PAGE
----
Monday, February 18, 2008
We have linked a couple of times to the blog stories about Che Guevara flag hanging in a local headquarters of the Obama campaign, and have long wondered why that serial murderer has achieved such iconic status, even considering the historical ignorance of most lefties. There is another question, though, which is why the mainstream media has given the story a complete free pass:
Imagine -- say -- Huckabee campaign volunteers in -- say -- 'Possum Gulch Arkansas, discovered with their offices displaying David Duke (who despite his looney ravings has killed no one, and who -- as far as I know -- has never advocated the nuclear extermination of the U.S. population) posters.
Do you think there might be a media hullabaloo, with the attendant harrumphing and extortion of apologies by Al Sharpton and Jesse Jackson?
Do you think that a campaign spokersperson's lame exculpation of these Duke posters as "inappropriate" would suffice and end the matter?
Of course not.
The great irony, of course, is that Che was no fan of Africans or, for that matter, most other non-Europeans:
Now, what might Ernesto “Che” Guevara himself thought of Obama’s campaign and his campaign workers (volunteers and otherwise)? His own writings and utterings give a strong clue:
"The black is indolent and a dreamer; spending his meager wage on frivolity or drink; the European has a tradition of work and saving,"
“South American peasants are simply little animals.”
“Mexicans are a rabble of illiterate Indians.”
Suffice it to say that we will not hear from Al Sharpton about this.
Now, there are some lefties who get this. I try to pay attention to the propaganda that the schools hand out to our children, and was delighted to see that the December issue of Upfront, which is a magazine produced by The New York Times and distributed to our children via Scholastic, raised this very issue in its cover story:
The article itself is pretty harsh, notwithstanding a smidge of apologia:
After Castro came to power in January 1959, Che presided over the prison at La Cabana in Havana, where hundreds of Cuban soldiers, officials, and so-called "enemies of the revolution" were executed, often after little more than show trials. Che himself was said to have done the killing in some cases—including, according to historians, shooting a teenager after the boy protested his father's execution.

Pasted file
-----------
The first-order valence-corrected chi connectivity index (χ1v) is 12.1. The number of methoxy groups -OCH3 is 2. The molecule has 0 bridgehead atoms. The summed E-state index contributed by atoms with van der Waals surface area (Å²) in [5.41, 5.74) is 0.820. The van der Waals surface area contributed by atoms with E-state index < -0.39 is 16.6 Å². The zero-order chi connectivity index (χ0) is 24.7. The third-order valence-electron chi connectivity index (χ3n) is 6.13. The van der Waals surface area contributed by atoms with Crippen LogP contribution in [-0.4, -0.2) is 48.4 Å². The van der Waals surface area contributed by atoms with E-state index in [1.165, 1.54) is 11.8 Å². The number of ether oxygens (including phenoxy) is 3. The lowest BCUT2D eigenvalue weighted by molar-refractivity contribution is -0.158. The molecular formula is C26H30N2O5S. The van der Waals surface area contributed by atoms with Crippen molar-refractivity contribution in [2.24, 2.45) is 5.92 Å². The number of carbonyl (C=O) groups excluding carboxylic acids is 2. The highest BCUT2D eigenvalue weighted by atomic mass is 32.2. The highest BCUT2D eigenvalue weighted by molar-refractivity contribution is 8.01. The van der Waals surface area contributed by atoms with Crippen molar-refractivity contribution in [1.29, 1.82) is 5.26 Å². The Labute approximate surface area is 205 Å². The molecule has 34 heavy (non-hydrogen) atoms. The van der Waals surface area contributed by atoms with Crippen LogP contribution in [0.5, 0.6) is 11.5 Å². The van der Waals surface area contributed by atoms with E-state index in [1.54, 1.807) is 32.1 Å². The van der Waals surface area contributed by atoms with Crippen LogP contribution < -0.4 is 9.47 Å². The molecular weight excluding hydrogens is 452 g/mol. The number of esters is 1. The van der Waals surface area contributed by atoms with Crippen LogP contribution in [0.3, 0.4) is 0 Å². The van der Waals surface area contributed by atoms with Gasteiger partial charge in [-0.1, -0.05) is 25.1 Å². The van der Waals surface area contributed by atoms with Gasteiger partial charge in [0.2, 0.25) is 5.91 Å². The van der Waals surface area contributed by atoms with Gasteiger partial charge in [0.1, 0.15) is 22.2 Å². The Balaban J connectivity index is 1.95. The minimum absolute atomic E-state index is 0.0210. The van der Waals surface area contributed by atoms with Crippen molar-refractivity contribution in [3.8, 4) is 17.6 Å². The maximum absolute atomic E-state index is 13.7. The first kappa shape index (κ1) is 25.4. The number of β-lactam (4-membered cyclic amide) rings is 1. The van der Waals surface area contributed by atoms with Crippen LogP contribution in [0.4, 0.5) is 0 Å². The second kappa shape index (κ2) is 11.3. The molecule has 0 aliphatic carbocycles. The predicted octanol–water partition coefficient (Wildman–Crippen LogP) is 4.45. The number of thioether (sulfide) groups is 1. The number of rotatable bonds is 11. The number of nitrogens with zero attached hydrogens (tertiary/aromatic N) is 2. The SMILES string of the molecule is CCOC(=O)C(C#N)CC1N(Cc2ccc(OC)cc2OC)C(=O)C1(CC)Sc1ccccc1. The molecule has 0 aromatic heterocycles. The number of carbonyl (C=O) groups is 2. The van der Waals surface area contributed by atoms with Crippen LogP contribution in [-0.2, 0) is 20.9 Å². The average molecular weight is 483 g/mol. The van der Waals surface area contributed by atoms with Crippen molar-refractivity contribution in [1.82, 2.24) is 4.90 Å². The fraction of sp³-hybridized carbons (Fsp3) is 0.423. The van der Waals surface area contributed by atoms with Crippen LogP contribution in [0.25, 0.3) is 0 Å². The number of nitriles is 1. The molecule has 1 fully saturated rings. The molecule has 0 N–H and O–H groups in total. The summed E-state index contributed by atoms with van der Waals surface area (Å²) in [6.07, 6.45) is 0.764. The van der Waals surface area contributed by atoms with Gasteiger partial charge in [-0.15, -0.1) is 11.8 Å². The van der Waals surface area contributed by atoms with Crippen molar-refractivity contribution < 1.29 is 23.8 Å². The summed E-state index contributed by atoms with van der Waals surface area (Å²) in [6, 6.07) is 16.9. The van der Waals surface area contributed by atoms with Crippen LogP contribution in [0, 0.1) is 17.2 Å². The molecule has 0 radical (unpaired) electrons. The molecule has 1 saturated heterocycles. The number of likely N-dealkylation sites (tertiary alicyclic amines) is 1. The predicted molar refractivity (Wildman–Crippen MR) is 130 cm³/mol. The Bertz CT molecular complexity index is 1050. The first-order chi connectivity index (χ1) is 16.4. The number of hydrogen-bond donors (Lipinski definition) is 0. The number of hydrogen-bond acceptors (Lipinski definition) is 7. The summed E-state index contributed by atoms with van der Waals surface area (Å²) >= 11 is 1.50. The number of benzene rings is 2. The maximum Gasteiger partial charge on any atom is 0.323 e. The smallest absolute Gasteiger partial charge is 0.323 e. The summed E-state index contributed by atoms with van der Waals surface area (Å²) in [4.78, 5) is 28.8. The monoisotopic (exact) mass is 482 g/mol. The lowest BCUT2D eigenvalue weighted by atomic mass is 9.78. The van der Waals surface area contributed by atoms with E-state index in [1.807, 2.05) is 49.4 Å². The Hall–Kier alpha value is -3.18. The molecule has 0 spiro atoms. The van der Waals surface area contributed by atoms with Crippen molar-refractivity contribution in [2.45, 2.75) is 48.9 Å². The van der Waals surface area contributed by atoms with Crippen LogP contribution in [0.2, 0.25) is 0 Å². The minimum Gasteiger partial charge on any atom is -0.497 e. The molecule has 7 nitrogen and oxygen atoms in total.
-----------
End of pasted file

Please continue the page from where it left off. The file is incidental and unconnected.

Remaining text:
Maria Werlau, founder of the Cuba Archive, which collects data on the Cuban revolution, estimated that Che had a role in more than 200 executions.
Castro also appointed Che to several key government posts in banking and industry, and by most accounts the results were disastrous. Under Che's direction, the government nationalized entire industries and expropriated small businesses and homes. Cuba's economy sank, and was propped up for decades by massive subsidies from the Soviet Union.
By the mid 1960s, Soviet officials feared that Che was too eager to support armed uprisings throughout Latin America—no matter the political consequences—and that he might also be favoring Communist China, a Soviet rival. He became a liability to Castro, who pushed him aside.
So, if there are any curious journalists out there with access to Barack Obama, consider asking this question: Have you ever worn a "Che" t-shirt?
I have a Che T-shirt. I added to it with magic marker: Si sos hincha de Che, sos hincha de pelotudo sin cerebro. Politely translated from Argentine grammar and slang: If you are a fan of Che, you are a fan of a brain-dead idiot.
I am in agreement with AVI that most of the wearers of Che T-shirts do so for counterculture reasons, and are not aware of the racist, bloodthirsty part of Che, but of his "idealist" part. Which brings up the question: can you be idealistic while simultaneously being bloodthirsty and a racist?
As usual, AVI is wise- 90% of wearers are clueless. Che looks the part- he's got that archetypal revolutionary look. Nothing more. Extra benefit- Che is an easy name to remember- just 3 letters. (Same principle applies to Cher- another 60s archetype.)